Researchers have found evidence of bias when scientists review data and the researcher's name and affiliation are available to the reviewers.
The survey focused on some 67,000 research abstracts submitted to the American Heart Association (AHA) between 2000 and 2004. Experts in the field annually review the abstracts and deem about 30 percent of them acceptable for presentation at the organization's annual meeting.
Beginning in 2002, AHA changed its review process so that authors' names and affiliations were stripped from abstracts before they were sent out for peer review. Joseph S. Ross of the Yale University School of Medicine and his colleagues now report that the change triggered major shifts in which categories of authors were most likely to have their abstracts accepted.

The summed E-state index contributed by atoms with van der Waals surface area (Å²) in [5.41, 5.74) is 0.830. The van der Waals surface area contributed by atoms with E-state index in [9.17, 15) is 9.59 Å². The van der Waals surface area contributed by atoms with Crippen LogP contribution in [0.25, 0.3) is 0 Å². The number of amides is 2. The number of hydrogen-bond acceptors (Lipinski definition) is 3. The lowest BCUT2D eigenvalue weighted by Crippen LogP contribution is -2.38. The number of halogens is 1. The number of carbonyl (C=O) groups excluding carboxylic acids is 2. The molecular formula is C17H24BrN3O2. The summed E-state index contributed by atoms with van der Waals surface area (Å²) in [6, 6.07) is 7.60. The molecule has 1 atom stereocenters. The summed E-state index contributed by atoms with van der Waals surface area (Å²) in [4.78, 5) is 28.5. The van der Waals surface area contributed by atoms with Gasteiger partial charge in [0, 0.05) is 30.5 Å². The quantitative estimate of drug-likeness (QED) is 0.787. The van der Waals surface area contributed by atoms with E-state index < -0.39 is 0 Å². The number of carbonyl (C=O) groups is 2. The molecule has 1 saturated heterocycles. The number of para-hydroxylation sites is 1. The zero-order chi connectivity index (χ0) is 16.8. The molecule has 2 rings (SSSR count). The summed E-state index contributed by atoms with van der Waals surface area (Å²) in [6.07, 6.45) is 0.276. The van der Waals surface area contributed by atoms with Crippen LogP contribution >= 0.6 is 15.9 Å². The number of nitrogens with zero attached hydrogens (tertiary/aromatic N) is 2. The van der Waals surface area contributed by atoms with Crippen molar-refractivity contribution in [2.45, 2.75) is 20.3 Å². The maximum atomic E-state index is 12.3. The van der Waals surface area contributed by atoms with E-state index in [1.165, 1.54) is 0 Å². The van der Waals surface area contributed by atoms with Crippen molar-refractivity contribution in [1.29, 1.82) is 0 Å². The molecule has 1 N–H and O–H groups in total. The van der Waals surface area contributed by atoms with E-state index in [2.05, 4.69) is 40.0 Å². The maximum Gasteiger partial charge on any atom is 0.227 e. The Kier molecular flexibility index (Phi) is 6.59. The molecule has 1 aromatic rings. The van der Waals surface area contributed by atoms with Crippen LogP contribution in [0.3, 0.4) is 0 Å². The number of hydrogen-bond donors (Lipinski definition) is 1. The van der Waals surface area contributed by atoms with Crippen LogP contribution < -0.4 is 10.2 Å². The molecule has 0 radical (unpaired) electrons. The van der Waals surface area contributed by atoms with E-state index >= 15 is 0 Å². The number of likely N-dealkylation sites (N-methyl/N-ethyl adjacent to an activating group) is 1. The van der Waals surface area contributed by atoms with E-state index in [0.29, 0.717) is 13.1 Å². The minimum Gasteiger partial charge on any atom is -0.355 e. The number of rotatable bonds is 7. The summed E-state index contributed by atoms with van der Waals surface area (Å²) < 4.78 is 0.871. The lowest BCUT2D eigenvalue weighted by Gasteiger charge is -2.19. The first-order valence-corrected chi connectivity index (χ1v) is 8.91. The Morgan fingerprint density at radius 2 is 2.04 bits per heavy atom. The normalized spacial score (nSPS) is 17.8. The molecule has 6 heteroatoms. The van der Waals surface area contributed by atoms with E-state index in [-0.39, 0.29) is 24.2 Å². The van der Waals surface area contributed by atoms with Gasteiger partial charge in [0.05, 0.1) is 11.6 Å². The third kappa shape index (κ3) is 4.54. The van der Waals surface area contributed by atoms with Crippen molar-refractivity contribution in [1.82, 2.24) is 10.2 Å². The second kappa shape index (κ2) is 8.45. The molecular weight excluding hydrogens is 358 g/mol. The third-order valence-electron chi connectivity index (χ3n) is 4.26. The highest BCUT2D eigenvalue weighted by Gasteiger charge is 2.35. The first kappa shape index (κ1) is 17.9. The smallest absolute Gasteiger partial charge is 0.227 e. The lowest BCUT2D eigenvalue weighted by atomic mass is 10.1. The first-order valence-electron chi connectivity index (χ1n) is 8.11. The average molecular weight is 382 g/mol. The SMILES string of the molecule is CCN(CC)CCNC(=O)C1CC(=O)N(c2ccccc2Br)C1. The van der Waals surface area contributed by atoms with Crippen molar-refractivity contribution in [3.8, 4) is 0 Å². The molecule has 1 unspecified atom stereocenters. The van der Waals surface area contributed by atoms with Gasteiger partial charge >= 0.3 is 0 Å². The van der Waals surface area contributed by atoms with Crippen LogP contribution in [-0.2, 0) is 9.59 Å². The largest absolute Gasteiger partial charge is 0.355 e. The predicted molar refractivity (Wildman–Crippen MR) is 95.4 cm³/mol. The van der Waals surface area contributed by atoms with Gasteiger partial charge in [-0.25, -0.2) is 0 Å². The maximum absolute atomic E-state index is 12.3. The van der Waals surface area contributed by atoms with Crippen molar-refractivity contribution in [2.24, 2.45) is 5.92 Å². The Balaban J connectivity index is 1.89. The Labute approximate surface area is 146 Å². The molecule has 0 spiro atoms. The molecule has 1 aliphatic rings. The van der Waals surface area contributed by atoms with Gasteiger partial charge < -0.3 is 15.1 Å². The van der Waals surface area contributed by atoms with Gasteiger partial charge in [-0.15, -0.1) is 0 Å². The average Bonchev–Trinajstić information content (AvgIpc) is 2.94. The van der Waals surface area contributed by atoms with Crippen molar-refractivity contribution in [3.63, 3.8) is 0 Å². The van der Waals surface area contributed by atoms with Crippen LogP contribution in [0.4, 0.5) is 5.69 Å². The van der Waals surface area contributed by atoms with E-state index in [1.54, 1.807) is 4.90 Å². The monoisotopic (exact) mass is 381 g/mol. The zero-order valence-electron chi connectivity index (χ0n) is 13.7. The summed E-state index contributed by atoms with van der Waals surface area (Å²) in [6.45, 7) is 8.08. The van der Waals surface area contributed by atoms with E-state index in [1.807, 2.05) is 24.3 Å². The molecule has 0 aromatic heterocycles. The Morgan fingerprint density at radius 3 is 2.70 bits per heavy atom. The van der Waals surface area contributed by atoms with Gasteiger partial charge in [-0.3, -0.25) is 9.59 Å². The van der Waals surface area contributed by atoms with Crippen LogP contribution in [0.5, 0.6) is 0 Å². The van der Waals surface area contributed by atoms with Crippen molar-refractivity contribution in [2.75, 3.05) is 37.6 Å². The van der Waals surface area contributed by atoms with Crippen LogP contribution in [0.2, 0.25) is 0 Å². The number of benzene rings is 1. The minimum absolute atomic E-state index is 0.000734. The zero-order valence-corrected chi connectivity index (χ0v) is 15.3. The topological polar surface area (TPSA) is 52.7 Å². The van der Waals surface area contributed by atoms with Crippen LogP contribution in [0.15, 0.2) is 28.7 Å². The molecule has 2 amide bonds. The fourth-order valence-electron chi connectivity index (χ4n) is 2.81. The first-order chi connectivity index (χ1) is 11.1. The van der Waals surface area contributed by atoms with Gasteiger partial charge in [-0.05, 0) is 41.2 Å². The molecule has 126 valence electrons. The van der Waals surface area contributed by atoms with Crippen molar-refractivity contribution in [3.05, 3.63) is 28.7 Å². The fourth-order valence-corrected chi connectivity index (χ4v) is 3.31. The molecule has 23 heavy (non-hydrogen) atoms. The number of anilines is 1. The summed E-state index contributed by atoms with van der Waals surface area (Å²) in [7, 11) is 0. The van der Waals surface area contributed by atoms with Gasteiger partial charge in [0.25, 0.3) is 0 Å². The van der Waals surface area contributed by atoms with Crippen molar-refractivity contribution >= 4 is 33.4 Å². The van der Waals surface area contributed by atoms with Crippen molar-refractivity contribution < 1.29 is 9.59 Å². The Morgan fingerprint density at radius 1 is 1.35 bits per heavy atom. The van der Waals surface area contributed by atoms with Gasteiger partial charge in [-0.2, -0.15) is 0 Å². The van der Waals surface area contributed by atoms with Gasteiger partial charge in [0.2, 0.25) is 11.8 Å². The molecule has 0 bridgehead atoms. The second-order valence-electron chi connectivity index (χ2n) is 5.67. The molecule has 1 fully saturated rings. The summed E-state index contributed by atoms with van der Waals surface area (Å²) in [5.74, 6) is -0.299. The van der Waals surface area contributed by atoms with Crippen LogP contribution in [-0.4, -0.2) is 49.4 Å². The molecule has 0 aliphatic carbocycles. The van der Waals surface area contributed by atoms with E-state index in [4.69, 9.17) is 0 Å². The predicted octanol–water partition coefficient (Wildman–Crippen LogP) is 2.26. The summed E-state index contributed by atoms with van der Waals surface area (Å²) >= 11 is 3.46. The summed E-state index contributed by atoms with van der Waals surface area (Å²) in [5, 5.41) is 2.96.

For instance, during 2000 and 2001, abstracts from U.S. authors were 80 percent more likely to be accepted than were those from non-U.S. authors. After blinding, the U.S.-based papers were